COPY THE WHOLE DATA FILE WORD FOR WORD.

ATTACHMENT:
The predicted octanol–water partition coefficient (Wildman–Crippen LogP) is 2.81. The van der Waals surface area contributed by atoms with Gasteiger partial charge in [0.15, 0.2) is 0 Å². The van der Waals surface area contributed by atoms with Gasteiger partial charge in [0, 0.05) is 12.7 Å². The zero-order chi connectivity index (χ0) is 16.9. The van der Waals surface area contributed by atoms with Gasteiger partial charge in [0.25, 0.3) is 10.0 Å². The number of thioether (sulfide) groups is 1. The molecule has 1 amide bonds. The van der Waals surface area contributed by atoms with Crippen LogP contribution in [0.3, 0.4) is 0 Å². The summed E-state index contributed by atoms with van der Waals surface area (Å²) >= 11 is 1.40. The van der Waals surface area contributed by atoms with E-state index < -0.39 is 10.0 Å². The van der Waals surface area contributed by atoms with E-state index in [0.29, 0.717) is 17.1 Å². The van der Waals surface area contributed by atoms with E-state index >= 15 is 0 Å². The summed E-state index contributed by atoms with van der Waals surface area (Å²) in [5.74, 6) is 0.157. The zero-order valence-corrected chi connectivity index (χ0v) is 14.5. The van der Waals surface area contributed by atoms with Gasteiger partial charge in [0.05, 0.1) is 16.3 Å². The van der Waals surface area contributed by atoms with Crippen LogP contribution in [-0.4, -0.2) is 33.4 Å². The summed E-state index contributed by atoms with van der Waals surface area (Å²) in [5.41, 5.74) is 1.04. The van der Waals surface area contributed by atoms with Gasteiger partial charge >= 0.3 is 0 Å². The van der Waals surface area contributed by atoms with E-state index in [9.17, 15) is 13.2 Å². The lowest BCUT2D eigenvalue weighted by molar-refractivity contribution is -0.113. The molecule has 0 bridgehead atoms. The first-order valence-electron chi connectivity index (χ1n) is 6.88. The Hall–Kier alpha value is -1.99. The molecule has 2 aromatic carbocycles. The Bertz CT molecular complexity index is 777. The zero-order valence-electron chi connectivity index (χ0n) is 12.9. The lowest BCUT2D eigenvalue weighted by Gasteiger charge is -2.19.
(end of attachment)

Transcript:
The predicted octanol–water partition coefficient (Wildman–Crippen LogP) is 2.81. The van der Waals surface area contributed by atoms with Gasteiger partial charge in [0.15, 0.2) is 0 Å². The van der Waals surface area contributed by atoms with Gasteiger partial charge in [0, 0.05) is 12.7 Å². The zero-order chi connectivity index (χ0) is 16.9. The van der Waals surface area contributed by atoms with Gasteiger partial charge in [0.25, 0.3) is 10.0 Å². The number of thioether (sulfide) groups is 1. The molecule has 1 amide bonds. The van der Waals surface area contributed by atoms with Crippen LogP contribution in [0.3, 0.4) is 0 Å². The summed E-state index contributed by atoms with van der Waals surface area (Å²) >= 11 is 1.40. The van der Waals surface area contributed by atoms with E-state index < -0.39 is 10.0 Å². The van der Waals surface area contributed by atoms with E-state index in [0.29, 0.717) is 17.1 Å². The van der Waals surface area contributed by atoms with E-state index >= 15 is 0 Å². The summed E-state index contributed by atoms with van der Waals surface area (Å²) in [5.74, 6) is 0.157. The zero-order valence-corrected chi connectivity index (χ0v) is 14.5. The van der Waals surface area contributed by atoms with Gasteiger partial charge in [0.05, 0.1) is 16.3 Å². The van der Waals surface area contributed by atoms with Crippen LogP contribution in [-0.4, -0.2) is 33.4 Å². The summed E-state index contributed by atoms with van der Waals surface area (Å²) in [5.41, 5.74) is 1.04. The van der Waals surface area contributed by atoms with Gasteiger partial charge >= 0.3 is 0 Å². The van der Waals surface area contributed by atoms with E-state index in [9.17, 15) is 13.2 Å². The lowest BCUT2D eigenvalue weighted by molar-refractivity contribution is -0.113. The molecule has 0 bridgehead atoms. The first-order valence-electron chi connectivity index (χ1n) is 6.88. The Hall–Kier alpha value is -1.99. The molecule has 2 aromatic carbocycles. The Bertz CT molecular complexity index is 777. The zero-order valence-electron chi connectivity index (χ0n) is 12.9. The lowest BCUT2D eigenvalue weighted by Gasteiger charge is -2.19.